We've all heard of "Link" or "LNK" files, right? You want a faster way to open your favorite game, document or application without need to navigate to it's directory each time, so you create a shortcut file. Yeah yeah, we've done that; but did you know that Windows is creating these shortcut or "LNK" files for you each time a file is created and opened?
Windows 7-11 Location: C:\Users\%username%\AppData\Roaming\Microsoft\Windows\Recent
Windows XP Location: C:\Documents and Settings\%username%\Recent\
LNK files can be used to show file/folder interaction
A LNK file can also be created upon creation of a file
Non executable files that are interacted with create two LNK files (target file and parent folder of target file)
Typically limited to 149 LNK files per user (these will then be overwritten as more files are interacted with). NOTE: Newer systems may be limited to 20 LNK files per extension or filetype
Can potentially be recovered utilizing forensics software and extracting from unallocated space within the filesystem
A LNK is known as a "shell" item
Can contain file MAC timestamps, Volume information, path and location, and drive letters
LNK files can be used to show what a Threat Actor (TA) interacted with on the system and help identify files that are no longer on the system, but had presence. This can also be useful for indications of suspicious data-exfiltration and suspicious file interaction
Creation of a file on Windows 10+ will create a LNK file
Will require forensics tool to parse (such as Eric Zimmerman's LECmd)
Can be easily cleared or deleted by a TA
Now that I have your attention, lets dive a bit into what exactly a LNK file is. Although a LNK file is a shortcut in a nutshell, it can also be categorized as what's known as a "Shell" item. The definition behind a Shell item is fairly straight forward. Think of a "shell". Usually there's something contained therein, right? Well, this is the same for LNK files and Windows Shell files. These essentially contain data that point to another file. Let's circle back briefly to the shortcut file you created for your favorite game. You created this file (or it was automatically created when the game/software was downloaded) to more easily access the file, right? Well, the shortcut file that was created essentially points to the actual location of the file. Hence, a shell file. We'll discuss other types of shell files such as Jumplists and Shellbags another day.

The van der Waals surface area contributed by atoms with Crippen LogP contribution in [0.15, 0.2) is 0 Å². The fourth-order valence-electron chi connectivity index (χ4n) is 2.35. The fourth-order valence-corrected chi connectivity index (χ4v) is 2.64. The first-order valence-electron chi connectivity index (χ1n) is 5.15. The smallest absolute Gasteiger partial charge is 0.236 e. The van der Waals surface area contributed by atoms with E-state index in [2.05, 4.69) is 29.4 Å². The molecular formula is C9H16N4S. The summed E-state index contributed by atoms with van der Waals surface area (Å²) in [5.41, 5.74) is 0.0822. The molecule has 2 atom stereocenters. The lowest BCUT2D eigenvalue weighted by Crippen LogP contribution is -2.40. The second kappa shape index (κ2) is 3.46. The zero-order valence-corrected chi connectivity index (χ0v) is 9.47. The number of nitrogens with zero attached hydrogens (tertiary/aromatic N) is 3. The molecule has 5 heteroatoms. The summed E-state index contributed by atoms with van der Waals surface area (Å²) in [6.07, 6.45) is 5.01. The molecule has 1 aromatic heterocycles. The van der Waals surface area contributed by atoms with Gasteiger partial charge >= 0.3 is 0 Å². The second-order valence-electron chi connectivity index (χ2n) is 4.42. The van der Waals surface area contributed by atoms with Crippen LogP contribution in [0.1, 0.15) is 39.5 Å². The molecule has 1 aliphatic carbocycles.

The "shell" file can contain information such as a location, shared path, timestamps, various metadata such as size, and even the record location on the filesystem. You can see where I'm going with this right? A single LNK file can contain a large amount of interesting information.
We don't want to hear about automatic shortcuts that we can clearly see are created when we install a new application or software, right? We're here to dig a bit deeper and learn how to utilize these in real investigations.
As I mentioned earlier, you may not know that Windows is creating LNK files for you each time you interact with a file. Don't believe me? Go ahead and navigate to the 'C:\Users\%username%\AppData\Roaming\Microsoft\Windows\Recent' directory and see what's in there. Note that this location is valid for Windows 7-11. Windows XP systems will have these located in 'C:\Documents and Settings\%username%\Recent\'
Well, what did you find? Over 100+ different LNK/Shortcut files of various files you interacted with through your regular use of your laptop?
Great! You found the LNK files! Investigation over, right? Well, lets learn a bit more about how these files operate. Once we better understand what a LNK file really is, we can be a bit more confident in using these for investigations and reports.
Typically, the Windows OS will create two LNK files when a non executable file is opened. Think of your Word documents, PDFs, text files, etc. This includes a target file and the folder where the target file resided. More data and timestamps!